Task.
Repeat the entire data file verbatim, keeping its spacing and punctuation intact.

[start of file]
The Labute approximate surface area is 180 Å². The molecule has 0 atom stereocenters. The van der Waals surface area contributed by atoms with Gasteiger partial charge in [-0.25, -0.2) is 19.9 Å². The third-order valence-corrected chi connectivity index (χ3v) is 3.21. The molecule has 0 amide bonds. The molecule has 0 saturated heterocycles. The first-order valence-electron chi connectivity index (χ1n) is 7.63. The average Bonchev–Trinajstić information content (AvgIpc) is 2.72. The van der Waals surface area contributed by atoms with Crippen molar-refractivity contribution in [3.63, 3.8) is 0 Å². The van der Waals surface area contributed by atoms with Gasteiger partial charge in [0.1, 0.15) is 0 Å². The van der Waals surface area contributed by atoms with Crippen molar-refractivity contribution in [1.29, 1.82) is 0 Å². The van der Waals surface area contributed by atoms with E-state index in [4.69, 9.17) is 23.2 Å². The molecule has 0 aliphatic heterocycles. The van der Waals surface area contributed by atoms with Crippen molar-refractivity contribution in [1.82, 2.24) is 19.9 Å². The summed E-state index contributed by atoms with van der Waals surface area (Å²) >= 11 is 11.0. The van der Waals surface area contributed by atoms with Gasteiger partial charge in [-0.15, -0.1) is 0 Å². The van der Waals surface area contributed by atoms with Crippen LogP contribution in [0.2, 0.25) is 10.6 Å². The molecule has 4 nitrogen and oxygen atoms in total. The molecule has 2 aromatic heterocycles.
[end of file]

The Labute approximate surface area is 180 Å². The molecule has 0 atom stereocenters. The van der Waals surface area contributed by atoms with Gasteiger partial charge in [-0.25, -0.2) is 19.9 Å². The third-order valence-corrected chi connectivity index (χ3v) is 3.21. The molecule has 0 amide bonds. The molecule has 0 saturated heterocycles. The first-order valence-electron chi connectivity index (χ1n) is 7.63. The average Bonchev–Trinajstić information content (AvgIpc) is 2.72. The van der Waals surface area contributed by atoms with Crippen molar-refractivity contribution in [3.63, 3.8) is 0 Å². The van der Waals surface area contributed by atoms with Gasteiger partial charge in [0.1, 0.15) is 0 Å². The van der Waals surface area contributed by atoms with Crippen molar-refractivity contribution in [1.29, 1.82) is 0 Å². The van der Waals surface area contributed by atoms with E-state index in [4.69, 9.17) is 23.2 Å². The molecule has 0 aliphatic heterocycles. The van der Waals surface area contributed by atoms with Crippen molar-refractivity contribution in [1.82, 2.24) is 19.9 Å². The summed E-state index contributed by atoms with van der Waals surface area (Å²) >= 11 is 11.0. The van der Waals surface area contributed by atoms with Gasteiger partial charge in [-0.15, -0.1) is 0 Å². The van der Waals surface area contributed by atoms with Crippen LogP contribution in [0.2, 0.25) is 10.6 Å². The molecule has 4 nitrogen and oxygen atoms in total. The molecule has 2 aromatic heterocycles.